A lottery amendment stuffed into a House fantasy sports bill, as well as the original bill, died Wednesday evening.
Republican House Speaker Philip Gunn, who strongly opposes a lottery, after several days of deliberation when it was challenged on parliamentary grounds, ruled the fantasy sports bill could be amended to include lottery language.
Then, when the lottery amendment was voted on a voice vote, Gunn started to rule that it had succeeded. But Democrats, who supported the lottery measure, were expecting defeat and stood to demand a roll call vote. The amendment was then defeated with 40 for and 74 against.
Rep. Steve Holland, D-Plantersville, late last week offered the amendment to the fantasy sports bill saying it could not take effect until the Legislature creates a lottery. When he first offered the lottery amendment, Holland said, "It's time to throw the snake out into the congregation!"
After the amendment to the fantasy sports bill failed to pass Wednesday, so did the original bill. It would have treated online fantasy sports games much like casino gambling, with the state Gaming Commission overseeing them and levying the 8 percent state gambling tax on their proceeds. A similar bill is pending in the Senate.
The fantasy sports bill, HB967, required a 3/5 vote to pass. It failed on a vote of 65-53, needing 71 for passage.
Gunn on Wednesday had ruled against Holland's separate attempt to amend a charitable bingo bill to include the lottery language, saying the measures were too unrelated to allow such an amendment.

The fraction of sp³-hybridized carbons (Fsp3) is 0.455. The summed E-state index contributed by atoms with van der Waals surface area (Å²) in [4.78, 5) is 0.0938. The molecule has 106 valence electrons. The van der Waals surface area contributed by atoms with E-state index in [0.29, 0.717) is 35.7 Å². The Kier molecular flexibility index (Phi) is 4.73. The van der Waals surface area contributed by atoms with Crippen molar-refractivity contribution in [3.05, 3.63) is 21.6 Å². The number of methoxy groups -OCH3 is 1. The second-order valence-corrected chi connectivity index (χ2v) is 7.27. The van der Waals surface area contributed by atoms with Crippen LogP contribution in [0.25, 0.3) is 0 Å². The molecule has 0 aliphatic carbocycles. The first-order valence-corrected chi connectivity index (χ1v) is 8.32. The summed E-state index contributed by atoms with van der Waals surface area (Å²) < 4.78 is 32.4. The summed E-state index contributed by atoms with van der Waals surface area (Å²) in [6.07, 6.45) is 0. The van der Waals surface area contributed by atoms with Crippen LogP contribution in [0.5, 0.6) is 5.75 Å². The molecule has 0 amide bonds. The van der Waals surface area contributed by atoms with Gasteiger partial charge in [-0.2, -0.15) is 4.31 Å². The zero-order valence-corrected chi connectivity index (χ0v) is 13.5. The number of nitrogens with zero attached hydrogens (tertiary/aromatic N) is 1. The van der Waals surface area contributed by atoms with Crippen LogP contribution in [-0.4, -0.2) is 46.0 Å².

House Judiciary Chairman Mark Baker, R-Brandon, in committee recently stripped an unrelated bill and added lottery language to it. That bill is expected to die on the House calendar without a vote.
Gunn, before the session started this year, reiterated his opposition to a lottery and said he did not want the House to even vote on the issue.
In the Senate, which takes a different view of some bills than the House, a lottery proposal could be considered a budget bill and face a later deadline for filing and passage. Sen. Philip Moran, R-Kiln, has drafted a bill in the Senate and is expected to file it as he has done in prior years. Last week, senators found copies of Moran's bill with a Louisiana lottery ticket attached in their chairs.
Supporters of a lottery, including a growing number of lawmakers, say it would be a way to raise money amid a budget crunch and note that most surrounding states already sell lottery tickets to Mississippians. Gov. Phil Bryant has said he's open to the idea, and noted in his recent State-of-the-State Address that Arkansas, a state similar to Mississippi in population, netted $80 million from its lottery last year.